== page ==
With most people working remotely, home decor has seen a big boom. DTC furniture brand Model No. thinks its approach to manufacturing may cut through the noise.
Unlike traditional ready-to-order methods, Model No.’s use of 3D printing aims to streamline and speed up the manufacturing, CEO Phillip Raub told Modern Retail. The idea, Raub said, is to utilize eco-friendly and automated printing to quickly assemble and ship pieces. Depending on the item and level of customization, customers can receive their order within three to five weeks of ordering.
Model No., which launched in October, is one of several DTC startups in this space that has popped up in recent years. Other brands include Article and Floyd, as well as ones that allow for some customization with their modular-reliant designs, such as LoveSac and Burrow.
Even before the pandemic caused logistical bottlenecks, many made-to-order furniture brands usually require anywhere from six to 12 week lead times. These include traditional outlets, like Crate & Barrel and West Elm. But many have been experiencing higher-than-usual freight delivery delays; Some of Crate & Barrel’s current offerings provide a 16 to 18 week shipping time frame. Emerging DTC brands also are advertising long waits. For example: Burrow — which manufactures in its North Carolina facility — has a lead time of four to six weeks on fabric and leather seating. Burrow’s collection of Range fabric seating and tables are shipping within 12 to 14 weeks.
According to Model No., its 3D printing program alleviates the long wait issue. Its pieces, made domestically from sustainable material and agricultural waste, also “eliminates wasteful inventory,” according to the company. The brand currently sells pieces across living, dining and work categories, along with home decor and accessories; Items range from $25 for organizing bins and go up to $3,000 for a custom chaise lounge. Starting later the month, the company said it will launch new products every two weeks.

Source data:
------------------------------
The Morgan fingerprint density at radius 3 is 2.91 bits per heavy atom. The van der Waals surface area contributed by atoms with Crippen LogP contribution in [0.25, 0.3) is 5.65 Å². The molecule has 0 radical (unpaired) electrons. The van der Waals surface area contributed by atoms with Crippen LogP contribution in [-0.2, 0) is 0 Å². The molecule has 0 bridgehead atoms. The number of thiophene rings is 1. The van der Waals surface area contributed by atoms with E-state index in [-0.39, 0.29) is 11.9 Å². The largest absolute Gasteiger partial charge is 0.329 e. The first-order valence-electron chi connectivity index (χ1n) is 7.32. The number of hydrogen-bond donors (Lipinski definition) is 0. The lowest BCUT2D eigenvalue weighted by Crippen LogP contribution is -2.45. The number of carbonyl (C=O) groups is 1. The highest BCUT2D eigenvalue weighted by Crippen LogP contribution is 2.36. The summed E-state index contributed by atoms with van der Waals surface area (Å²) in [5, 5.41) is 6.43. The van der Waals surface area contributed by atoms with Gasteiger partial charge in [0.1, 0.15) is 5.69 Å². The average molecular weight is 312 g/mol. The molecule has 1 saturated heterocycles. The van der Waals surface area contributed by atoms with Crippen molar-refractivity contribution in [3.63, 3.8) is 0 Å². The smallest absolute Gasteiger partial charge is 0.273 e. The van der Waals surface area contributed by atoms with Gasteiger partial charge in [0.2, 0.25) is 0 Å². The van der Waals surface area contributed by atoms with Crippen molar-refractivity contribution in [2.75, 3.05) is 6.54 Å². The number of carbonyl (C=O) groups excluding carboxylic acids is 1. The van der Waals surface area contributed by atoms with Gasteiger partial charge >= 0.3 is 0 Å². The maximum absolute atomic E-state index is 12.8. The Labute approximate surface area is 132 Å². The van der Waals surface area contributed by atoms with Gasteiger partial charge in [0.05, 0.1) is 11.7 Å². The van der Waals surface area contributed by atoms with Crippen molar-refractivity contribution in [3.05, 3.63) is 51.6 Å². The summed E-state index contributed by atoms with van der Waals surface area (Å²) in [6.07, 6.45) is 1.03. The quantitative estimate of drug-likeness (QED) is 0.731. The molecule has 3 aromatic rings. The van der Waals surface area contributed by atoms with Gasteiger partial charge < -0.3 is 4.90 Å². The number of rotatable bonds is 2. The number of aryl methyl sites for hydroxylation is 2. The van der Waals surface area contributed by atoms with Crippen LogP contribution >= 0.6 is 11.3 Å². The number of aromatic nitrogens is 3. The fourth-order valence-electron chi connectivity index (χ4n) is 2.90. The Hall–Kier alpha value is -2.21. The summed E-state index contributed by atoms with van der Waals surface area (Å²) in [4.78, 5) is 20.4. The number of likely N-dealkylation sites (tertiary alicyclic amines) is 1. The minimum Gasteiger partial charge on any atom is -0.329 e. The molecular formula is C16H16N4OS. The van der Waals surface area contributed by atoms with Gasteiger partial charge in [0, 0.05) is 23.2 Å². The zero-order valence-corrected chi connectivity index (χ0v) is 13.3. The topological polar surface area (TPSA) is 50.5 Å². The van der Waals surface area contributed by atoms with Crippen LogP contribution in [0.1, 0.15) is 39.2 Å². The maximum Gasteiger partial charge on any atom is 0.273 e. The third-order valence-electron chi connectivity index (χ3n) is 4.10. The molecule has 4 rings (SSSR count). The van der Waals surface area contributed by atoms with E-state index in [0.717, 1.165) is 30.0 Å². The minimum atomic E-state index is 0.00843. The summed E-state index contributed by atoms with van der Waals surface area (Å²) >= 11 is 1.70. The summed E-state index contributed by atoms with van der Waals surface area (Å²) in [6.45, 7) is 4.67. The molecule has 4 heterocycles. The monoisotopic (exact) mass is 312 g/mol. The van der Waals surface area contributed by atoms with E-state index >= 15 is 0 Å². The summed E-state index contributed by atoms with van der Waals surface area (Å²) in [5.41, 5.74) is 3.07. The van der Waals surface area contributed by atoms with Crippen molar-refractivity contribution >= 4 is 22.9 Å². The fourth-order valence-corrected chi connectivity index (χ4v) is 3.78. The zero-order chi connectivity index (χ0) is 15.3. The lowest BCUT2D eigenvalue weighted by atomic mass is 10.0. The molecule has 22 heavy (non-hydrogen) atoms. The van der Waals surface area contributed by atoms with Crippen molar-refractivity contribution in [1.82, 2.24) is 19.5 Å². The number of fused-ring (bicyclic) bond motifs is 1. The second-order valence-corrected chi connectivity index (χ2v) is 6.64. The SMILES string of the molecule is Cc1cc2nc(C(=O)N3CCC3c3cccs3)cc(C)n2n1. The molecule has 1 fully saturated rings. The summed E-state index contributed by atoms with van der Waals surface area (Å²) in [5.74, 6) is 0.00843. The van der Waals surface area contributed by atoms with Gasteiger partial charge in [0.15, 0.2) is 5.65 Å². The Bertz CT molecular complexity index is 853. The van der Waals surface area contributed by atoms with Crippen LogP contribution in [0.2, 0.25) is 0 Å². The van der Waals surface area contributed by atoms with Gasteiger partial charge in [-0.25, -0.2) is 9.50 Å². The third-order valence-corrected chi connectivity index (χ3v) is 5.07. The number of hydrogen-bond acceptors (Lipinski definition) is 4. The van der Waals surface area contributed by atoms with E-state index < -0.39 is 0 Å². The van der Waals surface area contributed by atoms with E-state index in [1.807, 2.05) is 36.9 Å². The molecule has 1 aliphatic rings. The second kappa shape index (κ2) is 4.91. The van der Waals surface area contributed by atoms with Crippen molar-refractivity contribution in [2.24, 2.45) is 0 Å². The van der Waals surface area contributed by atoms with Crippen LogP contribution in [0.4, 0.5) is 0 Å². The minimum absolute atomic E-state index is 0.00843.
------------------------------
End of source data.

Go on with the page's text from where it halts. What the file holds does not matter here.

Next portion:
Furniture 3D printing which is still a niche area, consists of making three dimensional solid components from digital files then assembling them into the final pieces. Model No. uses proprietary 3D printing and computer numerical control (CNC) tools for cutting and milling the materials. According to the company, these CNC tools — which operate in accordance to the digital design files — are able to self operate with high precision and speed.
With reports claiming that 2021 will be a major year for home buying — meaning a subsequent decor investment — home furnishings brands are experiencing a boom. Model No. has been “working to get orders out quickly and take advantage of consumers’ appetite,” Raub said. He confirmed that they’re also planning long-term rollouts of regionalized micro-factories, with the first new facility slated to open during the first half of 2021.
So far, sales since launch have been “in line with our projections,” Raub said. But he noted that the brand’s site and social channels have far exceeded traffic and engagement projections.
Rebekah Kondrat, founder of consultancy Kondrat Retail and former director of retail stores at Joybird, said that one of the biggest complaints from furniture customers is the long wait times. So the proposition by brands like Model No. is appealing. “There is a reason no one has attempted to disrupt the long lead times in home decor until now,” she said, pointing to the complicated supply chain and assembling process.
Because so many components now come from all over the world, “stores like West Elm and CB2 need almost a 12-week lead time to assemble and ship items like sofas,” she explained. “And using 3D printing means the raw material is readily available,” Kondrat said. She added that Model No. hasn’t yet launched products with upholstery, such as sofas, which usually need the biggest turnaround windows.
Even given the recent boom, DTC furniture is still a small segment within the larger space, said Kondrat. “There is definitely room to grab market share in the coming year, as more people invest in their homes,” she concluded.
There has been a build-up of a commodity aspect to furniture in recent years, especially with the arrival of marketplaces like Wayfair, Raul said. “We’re trying to undo that with this zero waste approach,” he said.